She describes Santa Barbara as “a small city but with big ideas and aspirations.” “There’s really something for everyone here,” she says. “The climate is always amazing. You’re between the ocean and mountains, so the natural resources are just incredible, but it’s also very beautifully done architecturally.
“We take very good care of our historic downtown core. It’s a cultural arts destination, so if that’s of interest – whether it’s an art gallery, performing arts or poetry – there’s just so much to choose from. There’s also so many great restaurants that are locally owned.”
But what really makes Santa Barbara different, Schneider stresses, is being able to enjoy the outdoors. “You have these vistas, you’re at the ocean, and in literally five minutes, you can be on a wooded trail up a creek and not see any buildings, and feel like you’re in the middle of some very rural place. I think that combination [of urban with rural] is what makes Santa Barbara so special.”
Something else that is special, but of manmade vintage, is Santa Barbara’s “Funk Zone,” an old warehouse district at the southern end of State Street close to the beach and across from the Mission Revival train station.
This area is undergoing a noteworthy rebirth as a center of cafes, breweries and tasting rooms representing 15 Santa Ynez Valley wineries.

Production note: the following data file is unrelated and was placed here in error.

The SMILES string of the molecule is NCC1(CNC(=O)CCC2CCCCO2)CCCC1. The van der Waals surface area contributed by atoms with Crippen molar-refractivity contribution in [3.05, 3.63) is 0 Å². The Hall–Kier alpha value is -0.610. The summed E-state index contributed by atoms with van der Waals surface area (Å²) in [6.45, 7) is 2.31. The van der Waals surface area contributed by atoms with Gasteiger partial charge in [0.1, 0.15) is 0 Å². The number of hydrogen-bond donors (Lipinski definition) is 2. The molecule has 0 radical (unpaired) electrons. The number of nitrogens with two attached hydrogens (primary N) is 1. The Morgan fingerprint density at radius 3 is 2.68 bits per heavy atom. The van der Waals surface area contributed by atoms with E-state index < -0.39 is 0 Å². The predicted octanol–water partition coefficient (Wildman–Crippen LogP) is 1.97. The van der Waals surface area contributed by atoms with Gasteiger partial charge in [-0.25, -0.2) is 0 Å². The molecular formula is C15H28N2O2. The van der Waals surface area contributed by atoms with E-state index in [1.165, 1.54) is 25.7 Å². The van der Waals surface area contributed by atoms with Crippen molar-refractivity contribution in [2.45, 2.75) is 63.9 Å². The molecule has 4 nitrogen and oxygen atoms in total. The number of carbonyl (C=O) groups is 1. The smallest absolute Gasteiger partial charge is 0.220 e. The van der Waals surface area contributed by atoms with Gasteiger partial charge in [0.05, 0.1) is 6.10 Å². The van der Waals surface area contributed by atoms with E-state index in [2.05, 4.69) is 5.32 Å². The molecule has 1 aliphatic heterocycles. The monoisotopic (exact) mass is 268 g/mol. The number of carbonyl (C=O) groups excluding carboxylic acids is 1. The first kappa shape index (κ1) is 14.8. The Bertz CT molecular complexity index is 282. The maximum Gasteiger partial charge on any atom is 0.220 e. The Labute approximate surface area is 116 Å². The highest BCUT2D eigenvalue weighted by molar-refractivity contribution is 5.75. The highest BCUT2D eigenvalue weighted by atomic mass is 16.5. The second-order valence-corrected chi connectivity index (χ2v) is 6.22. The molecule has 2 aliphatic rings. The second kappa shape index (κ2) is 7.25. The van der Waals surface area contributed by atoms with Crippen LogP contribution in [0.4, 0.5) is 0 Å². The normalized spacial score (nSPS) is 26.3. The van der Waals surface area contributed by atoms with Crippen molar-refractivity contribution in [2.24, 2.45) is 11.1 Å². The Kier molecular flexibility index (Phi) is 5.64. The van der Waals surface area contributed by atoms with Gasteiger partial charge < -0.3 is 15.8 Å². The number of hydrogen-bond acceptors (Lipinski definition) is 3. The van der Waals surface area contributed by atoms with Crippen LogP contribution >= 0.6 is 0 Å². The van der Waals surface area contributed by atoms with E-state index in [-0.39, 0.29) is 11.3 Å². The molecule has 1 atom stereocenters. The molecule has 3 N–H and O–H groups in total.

The tasting rooms, part of the new Urban Wine Trail, offer an option for visitors who might prefer to stay in town instead of trekking over the mountains to the wineries in the Santa Ynez Valley.
If you’re into wine and film, by the way, the Kalyra Winery tasting room in the Santa Ynez Valley was used in the movie Sideways.
In exchange for the right to film at the winery, the movie company built Kalyra’s new tasting room, creating a kind of outback, Aussie theme, which makes a lot of sense given the fact that winemaker Mike Brown is an Australian from Adelaide.
“I think [the movie company] spent about $45,000 in a week,” said Martin Brown, Mike’s brother, who handles marketing.
“renovating it, getting props, painting it, decorating it. At the end of that week, Mike and I were standing across the set, and we were like, ‘Wow, this is better than anything we were going to do.’ It was amazing!” Driving out to the Santa Ynez Valley wineries is always a nice option during a visit to Santa Barbara, and if you’re so inclined, you can continue on to Solvang, the small Danish town whose windmills and shops will make you think that you’ve landed in Denmark.
No matter what your interest, whether it’s the arts, the beaches, State Street shopping, or just soaking up the town’s charm, you can’t miss the mountains as you drive along Highway 101 – the link between Southern and Northern California.
The hillsides overlooking the palm-lined beaches are studded with lovely homes and breathtaking views, but then most of the views of Santa Barbara are priceless, whether you’re looking down from the hills or up from the water.